Treasure Finds and Stories
Minelab Metal Detector Helps Tony Find Treasure!
In the mid-1970's, my parents bought me a Relco Metal Detector. It had a depth range of about 6 inches, no earphone jack, and you could barely hear the audio tones on the beach when it was windy. But I had a blast with it and I was hooked on detecting.
Now I am primarily a beach hunter in the Orlando area. I hunt with the Minelab Excalibur about 80% of the time. I love the amphibian advantage of this machine and thus, the ability to walk into a good trough as I spot it. I also use a Minelab Sovereign GT when I want to cover more ground, and I recently bought a White's Dual Field Pulse.
As a beach hunter, most of my finds are rings and jewelry. My best hunts have always been the short-focused tactical hunts. Longer hunts are useful for observing beach crowds and conditions, but the finds have not been as numerous.
My most productive spots tend to be recurring troughs that tend to always be on the same spot of the same beach. I think of one trough as my "Diamond Rings Trough" because it has produced FIVE diamond rings in about 15 hunts!
My favorite find to date is a ring that is covered with diamonds. I had been hunting a popular beach and getting no signals at all. I had my Excalibur and I decided to pause for awhile to re-tune it. I slowed down my swings, turned up my volume and moved excruciatingly slow. Then, I started getting signals; LOTS of signals. They were faint bumps, but they were repeaters.
The beach had been sanded in and by slowing down to the extreme, I was giving the detector more time to push to the limits of its capabilities. I dug up a few clad coins and then I heard another bump signals. I could not call it a whisper, in that it was not a faint signal, but more of a bump in the threshold tone.
As I was scooping, nothing came up. It was still in the ground. Finally on the third full scoop in the same hole I was looking at the ring. There were so many diamonds I thought it had to be fake.
But when I arrived home and put the needle of the diamond tester on it, it shot up to green; for REAL diamonds! I couldn't count the diamonds in it so I had to look at the bottom of the ring and count the settings; 51 in total. And I will never forget the value of trying something different when the hunt is not producing.
The strangest thing I have ever found was a 2 foot shark wrapped in fishing line. It had a hook in its gills and the line was wrapped around its body with the weight on its tail. I calmly walked it into the beach, but since it was a big holiday weekend there were lots of kids and tourists there. The entire beach seemed to converge to take a look at this shark. I quietly slipped out of the circle and went back to water hunting. The lifeguards later told me that they buried the shark in the sand after all the tourists were done taking pictures with it.
My advice to new detectorists would be: You have to love the hunt. Metal detecting is a wonderful hobby that is only self-limiting. If you don't have the patience required and a love of the hunt then you'll be frustrated and quit. I once went three months without a find, I was frustrated, but I never doubted my love for the hobby and pure enjoyment of detecting. I also knew that my guarantee of finding future gold was determined by how relentless I could be. It's like the saying that "A bad day fishing is better than a good day at work." The same thing goes for detecting. Be patient, enjoy the hunt, the finds will come.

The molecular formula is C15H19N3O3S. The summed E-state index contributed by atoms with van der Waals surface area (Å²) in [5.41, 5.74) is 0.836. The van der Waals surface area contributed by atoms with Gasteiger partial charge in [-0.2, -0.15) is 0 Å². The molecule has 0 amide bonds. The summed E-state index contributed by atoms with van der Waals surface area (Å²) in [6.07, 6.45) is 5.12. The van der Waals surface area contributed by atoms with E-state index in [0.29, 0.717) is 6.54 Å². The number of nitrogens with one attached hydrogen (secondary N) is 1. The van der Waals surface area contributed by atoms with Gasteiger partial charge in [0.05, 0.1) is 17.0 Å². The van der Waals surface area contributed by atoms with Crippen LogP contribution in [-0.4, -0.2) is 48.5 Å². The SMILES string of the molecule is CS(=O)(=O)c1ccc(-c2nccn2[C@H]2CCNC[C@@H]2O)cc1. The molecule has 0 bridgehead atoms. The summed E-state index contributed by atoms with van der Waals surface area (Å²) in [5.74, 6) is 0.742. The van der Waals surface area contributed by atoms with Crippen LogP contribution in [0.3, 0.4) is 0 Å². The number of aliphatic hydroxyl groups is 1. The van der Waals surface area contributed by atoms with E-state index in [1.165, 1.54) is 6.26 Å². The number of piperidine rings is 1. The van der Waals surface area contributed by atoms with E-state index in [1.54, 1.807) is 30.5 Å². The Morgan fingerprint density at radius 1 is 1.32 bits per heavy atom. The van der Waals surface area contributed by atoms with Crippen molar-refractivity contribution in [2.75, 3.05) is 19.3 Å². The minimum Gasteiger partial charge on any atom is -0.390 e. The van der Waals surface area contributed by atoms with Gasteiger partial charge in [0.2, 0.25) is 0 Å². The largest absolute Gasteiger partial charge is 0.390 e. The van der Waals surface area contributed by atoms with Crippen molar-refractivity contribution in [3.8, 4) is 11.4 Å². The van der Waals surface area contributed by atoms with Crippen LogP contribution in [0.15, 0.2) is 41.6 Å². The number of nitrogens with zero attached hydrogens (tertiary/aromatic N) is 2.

The biggest mistake I see new beach hunting detectorists make is going out, buying the top of the line water detector, and then skimping on the beach scoop. Get a good, long handled scoop. I have seen people on the beach with an Excalibur who are digging with a plastic cup, or tiny folding shovel.
In regards to success, I do okay, but I would definitely not rank myself as a professional or even a heavy hitter. For the longest time I would only score a ring on occasion, until I met a very successful detectorist.
I was very fortunate in that having a mentor increase my ability to find jewelry. The first question that every new-comer asks is "Where did you find that?" But I never ask that question anymore.
I ask "What detector were you using?" "What techniques did you use?" "What settings did you use?" "What are you doing different, that other detectorists are not doing?"
If I have a day where I find three rings, I consider that to be a great day. I was talking to my friend and he was disappointed that he had only found 11 rings. The amount of jewelry and treasure he has found boggles the mind and yet he is completely low key and doesn't even keep a ring count. It is very humbling to know that there are hunters like that, with real talent to consistently score insane gold and treasure finds.
Kellyco has been wonderful and I have purchased four detectors from them. Whenever I have had any questions they have been very helpful and completely committed to my satisfaction with my new detector purchase. I was also fortunate enough to do some water hunting with Tony and Wanda. It is obvious why they know their detectors so well; they field test them and are enthusiastic hunters that love the hobby.
One really cool thing about Kellyco is that they rent detectors. I really like this because you can rent many different types of detectors to see how you like them before you buy. Also if you are buying online, the staff is extremely good at asking you questions that will point you toward the best detector for your needs.